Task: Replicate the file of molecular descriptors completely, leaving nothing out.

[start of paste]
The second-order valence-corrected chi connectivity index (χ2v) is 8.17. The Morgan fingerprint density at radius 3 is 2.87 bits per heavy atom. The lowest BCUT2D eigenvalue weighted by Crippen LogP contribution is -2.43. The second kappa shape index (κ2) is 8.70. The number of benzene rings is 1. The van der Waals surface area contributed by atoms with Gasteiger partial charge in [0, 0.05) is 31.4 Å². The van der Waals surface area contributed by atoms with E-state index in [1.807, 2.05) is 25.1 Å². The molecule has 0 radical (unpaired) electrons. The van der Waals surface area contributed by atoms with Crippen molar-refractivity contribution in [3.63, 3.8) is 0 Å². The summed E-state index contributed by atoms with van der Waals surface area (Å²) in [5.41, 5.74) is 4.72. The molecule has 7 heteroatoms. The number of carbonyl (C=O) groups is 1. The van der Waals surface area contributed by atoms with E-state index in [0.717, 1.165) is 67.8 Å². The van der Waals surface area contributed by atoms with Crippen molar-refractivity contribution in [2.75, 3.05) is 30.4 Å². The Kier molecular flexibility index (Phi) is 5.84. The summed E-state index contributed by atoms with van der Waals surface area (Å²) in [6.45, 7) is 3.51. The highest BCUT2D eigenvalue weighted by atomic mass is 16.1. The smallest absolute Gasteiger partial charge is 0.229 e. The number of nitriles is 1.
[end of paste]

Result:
The second-order valence-corrected chi connectivity index (χ2v) is 8.17. The Morgan fingerprint density at radius 3 is 2.87 bits per heavy atom. The lowest BCUT2D eigenvalue weighted by Crippen LogP contribution is -2.43. The second kappa shape index (κ2) is 8.70. The number of benzene rings is 1. The van der Waals surface area contributed by atoms with Gasteiger partial charge in [0, 0.05) is 31.4 Å². The van der Waals surface area contributed by atoms with E-state index in [1.807, 2.05) is 25.1 Å². The molecule has 0 radical (unpaired) electrons. The van der Waals surface area contributed by atoms with Crippen molar-refractivity contribution in [3.63, 3.8) is 0 Å². The summed E-state index contributed by atoms with van der Waals surface area (Å²) in [5.41, 5.74) is 4.72. The molecule has 7 heteroatoms. The number of carbonyl (C=O) groups is 1. The van der Waals surface area contributed by atoms with E-state index in [0.717, 1.165) is 67.8 Å². The van der Waals surface area contributed by atoms with Crippen molar-refractivity contribution in [2.75, 3.05) is 30.4 Å². The Kier molecular flexibility index (Phi) is 5.84. The summed E-state index contributed by atoms with van der Waals surface area (Å²) in [6.45, 7) is 3.51. The highest BCUT2D eigenvalue weighted by atomic mass is 16.1. The smallest absolute Gasteiger partial charge is 0.229 e. The number of nitriles is 1.